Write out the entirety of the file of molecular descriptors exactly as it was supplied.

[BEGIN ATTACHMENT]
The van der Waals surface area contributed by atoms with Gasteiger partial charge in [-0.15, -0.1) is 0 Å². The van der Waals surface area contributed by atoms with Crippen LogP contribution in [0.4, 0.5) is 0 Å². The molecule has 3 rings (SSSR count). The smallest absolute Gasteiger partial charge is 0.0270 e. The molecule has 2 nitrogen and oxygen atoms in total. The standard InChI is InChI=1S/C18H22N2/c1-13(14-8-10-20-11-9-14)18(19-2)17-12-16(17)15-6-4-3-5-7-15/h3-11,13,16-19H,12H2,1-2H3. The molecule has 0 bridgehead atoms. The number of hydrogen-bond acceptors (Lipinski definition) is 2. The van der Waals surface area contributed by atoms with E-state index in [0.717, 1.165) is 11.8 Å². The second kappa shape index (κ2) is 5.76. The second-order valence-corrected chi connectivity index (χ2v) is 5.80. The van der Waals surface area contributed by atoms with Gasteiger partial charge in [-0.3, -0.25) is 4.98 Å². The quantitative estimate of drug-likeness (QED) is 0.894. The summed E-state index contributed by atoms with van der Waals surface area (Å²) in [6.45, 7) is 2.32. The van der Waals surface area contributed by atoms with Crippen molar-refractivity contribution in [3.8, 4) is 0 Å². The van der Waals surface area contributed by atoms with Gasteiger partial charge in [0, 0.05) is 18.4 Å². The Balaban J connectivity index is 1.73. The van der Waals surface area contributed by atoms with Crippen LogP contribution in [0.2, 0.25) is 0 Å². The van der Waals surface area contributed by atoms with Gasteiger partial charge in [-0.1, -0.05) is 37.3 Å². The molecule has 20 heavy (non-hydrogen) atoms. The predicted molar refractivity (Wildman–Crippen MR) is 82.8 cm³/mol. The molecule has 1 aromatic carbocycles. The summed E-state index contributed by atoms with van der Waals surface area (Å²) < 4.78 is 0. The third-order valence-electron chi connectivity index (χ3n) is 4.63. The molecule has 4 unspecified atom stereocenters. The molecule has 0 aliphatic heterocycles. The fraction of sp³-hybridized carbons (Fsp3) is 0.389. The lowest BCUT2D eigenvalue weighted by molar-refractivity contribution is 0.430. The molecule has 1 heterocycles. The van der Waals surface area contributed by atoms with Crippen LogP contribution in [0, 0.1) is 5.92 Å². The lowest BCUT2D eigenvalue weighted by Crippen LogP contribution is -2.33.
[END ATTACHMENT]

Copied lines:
The van der Waals surface area contributed by atoms with Gasteiger partial charge in [-0.15, -0.1) is 0 Å². The van der Waals surface area contributed by atoms with Crippen LogP contribution in [0.4, 0.5) is 0 Å². The molecule has 3 rings (SSSR count). The smallest absolute Gasteiger partial charge is 0.0270 e. The molecule has 2 nitrogen and oxygen atoms in total. The standard InChI is InChI=1S/C18H22N2/c1-13(14-8-10-20-11-9-14)18(19-2)17-12-16(17)15-6-4-3-5-7-15/h3-11,13,16-19H,12H2,1-2H3. The molecule has 0 bridgehead atoms. The number of hydrogen-bond acceptors (Lipinski definition) is 2. The van der Waals surface area contributed by atoms with E-state index in [0.717, 1.165) is 11.8 Å². The second kappa shape index (κ2) is 5.76. The second-order valence-corrected chi connectivity index (χ2v) is 5.80. The van der Waals surface area contributed by atoms with Gasteiger partial charge in [-0.3, -0.25) is 4.98 Å². The quantitative estimate of drug-likeness (QED) is 0.894. The summed E-state index contributed by atoms with van der Waals surface area (Å²) in [6.45, 7) is 2.32. The van der Waals surface area contributed by atoms with Crippen molar-refractivity contribution in [3.8, 4) is 0 Å². The van der Waals surface area contributed by atoms with Gasteiger partial charge in [0, 0.05) is 18.4 Å². The Balaban J connectivity index is 1.73. The van der Waals surface area contributed by atoms with Crippen LogP contribution in [0.2, 0.25) is 0 Å². The van der Waals surface area contributed by atoms with Gasteiger partial charge in [-0.1, -0.05) is 37.3 Å². The molecule has 20 heavy (non-hydrogen) atoms. The predicted molar refractivity (Wildman–Crippen MR) is 82.8 cm³/mol. The molecule has 1 aromatic carbocycles. The summed E-state index contributed by atoms with van der Waals surface area (Å²) < 4.78 is 0. The third-order valence-electron chi connectivity index (χ3n) is 4.63. The molecule has 4 unspecified atom stereocenters. The molecule has 0 aliphatic heterocycles. The fraction of sp³-hybridized carbons (Fsp3) is 0.389. The lowest BCUT2D eigenvalue weighted by molar-refractivity contribution is 0.430. The molecule has 1 heterocycles. The van der Waals surface area contributed by atoms with Crippen LogP contribution in [0, 0.1) is 5.92 Å². The lowest BCUT2D eigenvalue weighted by Crippen LogP contribution is -2.33.